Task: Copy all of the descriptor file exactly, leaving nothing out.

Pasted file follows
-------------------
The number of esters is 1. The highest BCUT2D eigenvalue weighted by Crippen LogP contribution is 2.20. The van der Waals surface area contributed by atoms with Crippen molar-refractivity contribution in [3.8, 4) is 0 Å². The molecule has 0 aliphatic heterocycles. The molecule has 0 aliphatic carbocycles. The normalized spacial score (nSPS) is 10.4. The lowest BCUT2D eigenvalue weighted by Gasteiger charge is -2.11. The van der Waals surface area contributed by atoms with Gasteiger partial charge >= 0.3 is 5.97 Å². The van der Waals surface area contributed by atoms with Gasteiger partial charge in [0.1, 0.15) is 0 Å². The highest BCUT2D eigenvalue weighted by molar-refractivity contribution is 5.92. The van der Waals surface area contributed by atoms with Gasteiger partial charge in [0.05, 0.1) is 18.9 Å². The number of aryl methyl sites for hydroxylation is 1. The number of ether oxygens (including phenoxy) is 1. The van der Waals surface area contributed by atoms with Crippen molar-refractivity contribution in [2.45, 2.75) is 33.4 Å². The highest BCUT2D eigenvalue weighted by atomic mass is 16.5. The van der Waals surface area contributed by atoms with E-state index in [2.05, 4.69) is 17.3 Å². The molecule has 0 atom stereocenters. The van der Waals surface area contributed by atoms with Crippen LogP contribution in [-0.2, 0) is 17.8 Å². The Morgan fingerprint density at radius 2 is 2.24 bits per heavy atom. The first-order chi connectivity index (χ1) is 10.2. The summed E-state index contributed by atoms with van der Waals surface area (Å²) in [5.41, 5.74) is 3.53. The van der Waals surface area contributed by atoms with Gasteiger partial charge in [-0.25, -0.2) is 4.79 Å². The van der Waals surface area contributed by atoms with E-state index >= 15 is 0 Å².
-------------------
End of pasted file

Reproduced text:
The number of esters is 1. The highest BCUT2D eigenvalue weighted by Crippen LogP contribution is 2.20. The van der Waals surface area contributed by atoms with Crippen molar-refractivity contribution in [3.8, 4) is 0 Å². The molecule has 0 aliphatic heterocycles. The molecule has 0 aliphatic carbocycles. The normalized spacial score (nSPS) is 10.4. The lowest BCUT2D eigenvalue weighted by Gasteiger charge is -2.11. The van der Waals surface area contributed by atoms with Gasteiger partial charge >= 0.3 is 5.97 Å². The van der Waals surface area contributed by atoms with Gasteiger partial charge in [0.1, 0.15) is 0 Å². The highest BCUT2D eigenvalue weighted by molar-refractivity contribution is 5.92. The van der Waals surface area contributed by atoms with Gasteiger partial charge in [0.05, 0.1) is 18.9 Å². The number of aryl methyl sites for hydroxylation is 1. The number of ether oxygens (including phenoxy) is 1. The van der Waals surface area contributed by atoms with Crippen molar-refractivity contribution in [2.45, 2.75) is 33.4 Å². The highest BCUT2D eigenvalue weighted by atomic mass is 16.5. The van der Waals surface area contributed by atoms with E-state index in [2.05, 4.69) is 17.3 Å². The molecule has 0 atom stereocenters. The van der Waals surface area contributed by atoms with Crippen LogP contribution in [-0.2, 0) is 17.8 Å². The Morgan fingerprint density at radius 2 is 2.24 bits per heavy atom. The first-order chi connectivity index (χ1) is 10.2. The summed E-state index contributed by atoms with van der Waals surface area (Å²) in [5.41, 5.74) is 3.53. The van der Waals surface area contributed by atoms with Gasteiger partial charge in [-0.25, -0.2) is 4.79 Å². The van der Waals surface area contributed by atoms with E-state index >= 15 is 0 Å².